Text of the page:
As President Donald Trump was being denounced from all political sides—both domestically and on the international stage—for his decision to rapidly withdraw troops from northeast Syria, reporting on Monday indicated Turkey has already launched bombing raids across the border in order to target the very Kurdish forces which long acted as key coalition allies and foot soldiers against the Islamic State (ISIS).
As the Jerusalem Post reports:
Turkish forces carried out attacks against Kurdish forces and the anti-Assad Syrian Democratic Forces militia in Syria and Iraq near the Turkish border on Monday evening.
Turkish forces attacked SDF positions in the city of al-Malikiyah in the Hasakah area in northern Syria, according to Syrian state news agency SANA.
The SDF includes Kurds and others in eastern Syria which the US has helped train, assist and advise during the war on ISIS.
Earlier in the day, Turkey President Recep Tayyip Erdoğan, who urged Trump to withdrawal American troops from the region, had warned that military action might come swiftly.
"We have made a decision," Erdoğan told reporters before leaving the country on his way to Serbia. "We said 'one night we could come suddenly.' We continue our determination."
Despite the reports from SANA, the UK-based Syrian Observatory for Human Rights later denied that attacks by the Turkish military had taken place in the area. "According to the SOHR," the Jerusalem Post reported, "the airstrikes hit targets in Iraq. A White House official stated later on Monday night that the US has not seen any signs of a Turkish operation in Syria yet, according to Steve Herman, a reporter from Voice of America news."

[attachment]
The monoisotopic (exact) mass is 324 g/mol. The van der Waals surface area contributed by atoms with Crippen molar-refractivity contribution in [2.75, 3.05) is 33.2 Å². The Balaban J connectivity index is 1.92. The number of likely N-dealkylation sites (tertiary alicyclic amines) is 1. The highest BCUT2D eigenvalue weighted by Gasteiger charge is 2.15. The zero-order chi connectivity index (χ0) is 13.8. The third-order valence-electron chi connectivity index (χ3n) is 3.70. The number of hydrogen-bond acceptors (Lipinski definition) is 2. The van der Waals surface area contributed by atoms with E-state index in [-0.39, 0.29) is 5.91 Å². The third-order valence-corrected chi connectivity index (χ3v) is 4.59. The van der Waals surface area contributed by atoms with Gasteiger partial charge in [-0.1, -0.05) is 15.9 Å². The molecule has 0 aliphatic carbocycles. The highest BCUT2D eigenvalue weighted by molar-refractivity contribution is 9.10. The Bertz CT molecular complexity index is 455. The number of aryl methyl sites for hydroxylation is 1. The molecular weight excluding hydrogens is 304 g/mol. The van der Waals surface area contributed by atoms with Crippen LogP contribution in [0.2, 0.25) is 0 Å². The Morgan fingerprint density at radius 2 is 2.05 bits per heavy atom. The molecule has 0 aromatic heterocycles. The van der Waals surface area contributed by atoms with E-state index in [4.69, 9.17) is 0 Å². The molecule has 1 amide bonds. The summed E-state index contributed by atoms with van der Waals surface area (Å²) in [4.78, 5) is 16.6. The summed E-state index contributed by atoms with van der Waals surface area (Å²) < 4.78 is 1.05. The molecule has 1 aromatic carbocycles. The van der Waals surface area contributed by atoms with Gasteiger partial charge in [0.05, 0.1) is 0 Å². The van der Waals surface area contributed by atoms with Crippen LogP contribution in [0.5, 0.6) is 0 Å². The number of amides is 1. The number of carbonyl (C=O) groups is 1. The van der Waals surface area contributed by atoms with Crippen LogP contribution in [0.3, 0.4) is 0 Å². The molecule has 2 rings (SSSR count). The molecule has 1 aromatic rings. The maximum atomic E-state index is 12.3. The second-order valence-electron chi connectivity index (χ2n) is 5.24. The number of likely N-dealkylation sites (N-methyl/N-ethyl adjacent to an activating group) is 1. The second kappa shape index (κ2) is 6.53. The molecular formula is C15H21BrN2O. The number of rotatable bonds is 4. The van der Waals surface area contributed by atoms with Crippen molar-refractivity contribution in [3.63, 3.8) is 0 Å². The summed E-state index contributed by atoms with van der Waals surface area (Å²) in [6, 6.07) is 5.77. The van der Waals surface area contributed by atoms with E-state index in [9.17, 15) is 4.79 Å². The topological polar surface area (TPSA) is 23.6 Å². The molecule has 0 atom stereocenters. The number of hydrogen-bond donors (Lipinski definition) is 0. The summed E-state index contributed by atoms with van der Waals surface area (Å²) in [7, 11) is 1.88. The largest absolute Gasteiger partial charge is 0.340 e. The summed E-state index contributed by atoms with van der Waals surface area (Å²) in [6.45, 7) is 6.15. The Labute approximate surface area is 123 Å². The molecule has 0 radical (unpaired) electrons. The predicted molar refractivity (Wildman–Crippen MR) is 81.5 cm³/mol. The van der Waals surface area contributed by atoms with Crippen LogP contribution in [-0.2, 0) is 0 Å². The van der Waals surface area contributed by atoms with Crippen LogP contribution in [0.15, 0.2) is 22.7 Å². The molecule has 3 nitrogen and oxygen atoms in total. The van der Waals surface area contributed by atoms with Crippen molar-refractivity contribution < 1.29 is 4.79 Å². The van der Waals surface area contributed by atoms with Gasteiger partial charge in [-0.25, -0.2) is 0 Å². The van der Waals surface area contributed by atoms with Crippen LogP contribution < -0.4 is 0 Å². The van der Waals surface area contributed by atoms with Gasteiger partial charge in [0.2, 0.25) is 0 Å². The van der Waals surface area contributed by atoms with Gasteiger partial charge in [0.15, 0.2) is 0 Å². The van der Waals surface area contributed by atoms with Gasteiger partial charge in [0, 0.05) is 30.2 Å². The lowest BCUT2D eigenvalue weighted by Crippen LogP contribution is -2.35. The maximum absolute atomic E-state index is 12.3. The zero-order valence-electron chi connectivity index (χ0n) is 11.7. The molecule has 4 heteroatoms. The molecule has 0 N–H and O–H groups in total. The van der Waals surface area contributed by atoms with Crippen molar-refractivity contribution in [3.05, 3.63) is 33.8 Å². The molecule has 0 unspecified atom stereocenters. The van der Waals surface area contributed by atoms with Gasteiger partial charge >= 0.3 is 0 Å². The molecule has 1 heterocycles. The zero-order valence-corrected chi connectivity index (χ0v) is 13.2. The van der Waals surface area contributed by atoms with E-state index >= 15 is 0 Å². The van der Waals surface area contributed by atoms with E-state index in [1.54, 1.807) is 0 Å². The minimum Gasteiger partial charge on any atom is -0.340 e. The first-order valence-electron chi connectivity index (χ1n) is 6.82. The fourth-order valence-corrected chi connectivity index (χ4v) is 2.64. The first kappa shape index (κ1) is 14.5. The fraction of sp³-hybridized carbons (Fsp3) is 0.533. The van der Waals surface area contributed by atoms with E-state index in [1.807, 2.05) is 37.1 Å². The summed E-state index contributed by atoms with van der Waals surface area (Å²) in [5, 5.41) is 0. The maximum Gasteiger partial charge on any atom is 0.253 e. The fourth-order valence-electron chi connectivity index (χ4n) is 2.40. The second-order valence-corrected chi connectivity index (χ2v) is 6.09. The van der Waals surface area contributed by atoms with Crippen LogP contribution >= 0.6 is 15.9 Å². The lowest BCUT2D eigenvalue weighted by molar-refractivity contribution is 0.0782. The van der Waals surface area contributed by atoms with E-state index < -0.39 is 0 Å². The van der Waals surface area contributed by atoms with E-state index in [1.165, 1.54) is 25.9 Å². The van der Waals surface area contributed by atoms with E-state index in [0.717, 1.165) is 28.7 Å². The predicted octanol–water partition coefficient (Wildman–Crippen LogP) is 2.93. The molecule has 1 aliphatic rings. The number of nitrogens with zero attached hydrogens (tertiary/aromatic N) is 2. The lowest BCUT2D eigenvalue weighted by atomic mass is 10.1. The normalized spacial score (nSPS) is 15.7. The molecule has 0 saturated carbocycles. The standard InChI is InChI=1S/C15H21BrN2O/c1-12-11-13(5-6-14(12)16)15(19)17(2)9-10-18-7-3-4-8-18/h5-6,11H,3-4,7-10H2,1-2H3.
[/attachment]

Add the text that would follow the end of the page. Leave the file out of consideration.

While the Turkish government continues to treat Kurdish elements in Syria and Iraq—both the SDF and the Kurdistan Workers' Party (PKK)—as terrorists organizations, both have been instrumental in fighting ISIS in the region as they've also sought to exercise political autonomy despite the violence and instability that has beset the region since the 2003 invasion of Iraq and the later fracture in Syria that resulted in civil war.
According to the Anadolu Agency in Turkey, the nation's military did take credit for airstrikes against PKK targets in Iraq on Monday:
Turkish fighter jets neutralized three PKK terrorists in northern Iraq, the country's National Defense Ministry announced on Monday.
Air-backed operations were carried out in Gara region, the ministry said on Twitter.
Turkish authorities often use the word "neutralized" in their statements to imply that the terrorists in question either surrendered or were killed or captured.
The SDF, meanwhile, has preemptively condemned any planned incursion by Turkey.
"Turkey's unprovoked attack on our areas will have a negative impact on our fight against ISIS and the stability and peace we have created in the region in the recent years," said the SDF in a press statement on Monday. "As the Syrian Democratic Forces, we are determined to defend our land at all costs."
On the subject of Trump's decision and U.S. involvement, Amjed Osman, a spokesperson for the Syrian Democratic Council, said that "America's attitude will create a negative impact on the whole region, and what has been built up here, the peace and the stability in this region."
The decision to remove U.S. forces in this manner, Osman added, "will destroy all the advances, particularly with regards to security. We have always said that Erdoğan's threats are serious. There is no serious international will to bring an end to the Syrian crisis. The Turkish threats mean that the situation in this region will return to point zero. There will be chaos once again."
This story has been updated to include new reporting and clarify claims and counter claims about Turkish airstrikes inside Syria.